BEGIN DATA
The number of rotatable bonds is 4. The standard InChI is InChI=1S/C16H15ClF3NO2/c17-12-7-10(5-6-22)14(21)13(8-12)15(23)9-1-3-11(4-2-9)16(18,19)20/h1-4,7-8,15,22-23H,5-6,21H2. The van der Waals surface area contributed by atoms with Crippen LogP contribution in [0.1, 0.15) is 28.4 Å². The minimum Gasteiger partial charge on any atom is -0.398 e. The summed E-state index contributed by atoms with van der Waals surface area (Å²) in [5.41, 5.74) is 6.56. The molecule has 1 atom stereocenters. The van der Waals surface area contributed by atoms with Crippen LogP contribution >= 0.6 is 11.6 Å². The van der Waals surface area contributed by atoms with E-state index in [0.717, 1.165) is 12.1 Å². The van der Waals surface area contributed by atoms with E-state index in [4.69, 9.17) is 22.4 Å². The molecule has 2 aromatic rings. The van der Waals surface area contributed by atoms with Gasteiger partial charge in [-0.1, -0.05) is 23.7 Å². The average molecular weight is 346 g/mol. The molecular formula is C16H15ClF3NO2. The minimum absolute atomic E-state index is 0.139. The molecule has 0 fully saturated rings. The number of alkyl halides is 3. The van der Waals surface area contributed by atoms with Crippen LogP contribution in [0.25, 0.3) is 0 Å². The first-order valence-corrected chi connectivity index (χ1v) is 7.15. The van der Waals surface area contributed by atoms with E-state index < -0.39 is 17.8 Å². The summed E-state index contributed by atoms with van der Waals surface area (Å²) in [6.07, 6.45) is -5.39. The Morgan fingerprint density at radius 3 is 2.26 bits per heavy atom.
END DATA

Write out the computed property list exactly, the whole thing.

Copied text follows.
The number of rotatable bonds is 4. The standard InChI is InChI=1S/C16H15ClF3NO2/c17-12-7-10(5-6-22)14(21)13(8-12)15(23)9-1-3-11(4-2-9)16(18,19)20/h1-4,7-8,15,22-23H,5-6,21H2. The van der Waals surface area contributed by atoms with Crippen LogP contribution in [0.1, 0.15) is 28.4 Å². The minimum Gasteiger partial charge on any atom is -0.398 e. The summed E-state index contributed by atoms with van der Waals surface area (Å²) in [5.41, 5.74) is 6.56. The molecule has 1 atom stereocenters. The van der Waals surface area contributed by atoms with Crippen LogP contribution >= 0.6 is 11.6 Å². The van der Waals surface area contributed by atoms with E-state index in [0.717, 1.165) is 12.1 Å². The van der Waals surface area contributed by atoms with E-state index in [4.69, 9.17) is 22.4 Å². The molecule has 2 aromatic rings. The van der Waals surface area contributed by atoms with Gasteiger partial charge in [-0.1, -0.05) is 23.7 Å². The average molecular weight is 346 g/mol. The molecular formula is C16H15ClF3NO2. The minimum absolute atomic E-state index is 0.139. The molecule has 0 fully saturated rings. The number of alkyl halides is 3. The van der Waals surface area contributed by atoms with Crippen LogP contribution in [0.25, 0.3) is 0 Å². The first-order valence-corrected chi connectivity index (χ1v) is 7.15. The van der Waals surface area contributed by atoms with E-state index < -0.39 is 17.8 Å². The summed E-state index contributed by atoms with van der Waals surface area (Å²) in [6.07, 6.45) is -5.39. The Morgan fingerprint density at radius 3 is 2.26 bits per heavy atom.